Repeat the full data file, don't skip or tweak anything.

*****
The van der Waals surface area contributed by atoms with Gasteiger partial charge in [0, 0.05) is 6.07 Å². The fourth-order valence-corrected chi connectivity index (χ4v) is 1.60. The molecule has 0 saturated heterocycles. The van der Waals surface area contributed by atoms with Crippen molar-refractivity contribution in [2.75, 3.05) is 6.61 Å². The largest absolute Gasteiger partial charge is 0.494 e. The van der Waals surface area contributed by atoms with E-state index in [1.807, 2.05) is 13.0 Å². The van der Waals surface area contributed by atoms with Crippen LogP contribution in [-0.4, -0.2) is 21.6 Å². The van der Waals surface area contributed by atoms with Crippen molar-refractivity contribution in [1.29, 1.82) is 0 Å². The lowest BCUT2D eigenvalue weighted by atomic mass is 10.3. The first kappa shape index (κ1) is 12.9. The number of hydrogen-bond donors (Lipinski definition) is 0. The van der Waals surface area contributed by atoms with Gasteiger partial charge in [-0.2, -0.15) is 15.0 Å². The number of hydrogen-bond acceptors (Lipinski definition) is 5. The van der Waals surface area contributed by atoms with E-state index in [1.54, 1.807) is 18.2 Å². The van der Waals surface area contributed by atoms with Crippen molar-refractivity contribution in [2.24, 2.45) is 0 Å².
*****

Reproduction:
The van der Waals surface area contributed by atoms with Gasteiger partial charge in [0, 0.05) is 6.07 Å². The fourth-order valence-corrected chi connectivity index (χ4v) is 1.60. The molecule has 0 saturated heterocycles. The van der Waals surface area contributed by atoms with Crippen molar-refractivity contribution in [2.75, 3.05) is 6.61 Å². The largest absolute Gasteiger partial charge is 0.494 e. The van der Waals surface area contributed by atoms with E-state index in [1.807, 2.05) is 13.0 Å². The van der Waals surface area contributed by atoms with Crippen LogP contribution in [-0.4, -0.2) is 21.6 Å². The van der Waals surface area contributed by atoms with Crippen molar-refractivity contribution in [1.29, 1.82) is 0 Å². The lowest BCUT2D eigenvalue weighted by atomic mass is 10.3. The first kappa shape index (κ1) is 12.9. The number of hydrogen-bond donors (Lipinski definition) is 0. The van der Waals surface area contributed by atoms with Gasteiger partial charge in [-0.2, -0.15) is 15.0 Å². The number of hydrogen-bond acceptors (Lipinski definition) is 5. The van der Waals surface area contributed by atoms with E-state index in [1.54, 1.807) is 18.2 Å². The van der Waals surface area contributed by atoms with Crippen molar-refractivity contribution in [2.24, 2.45) is 0 Å².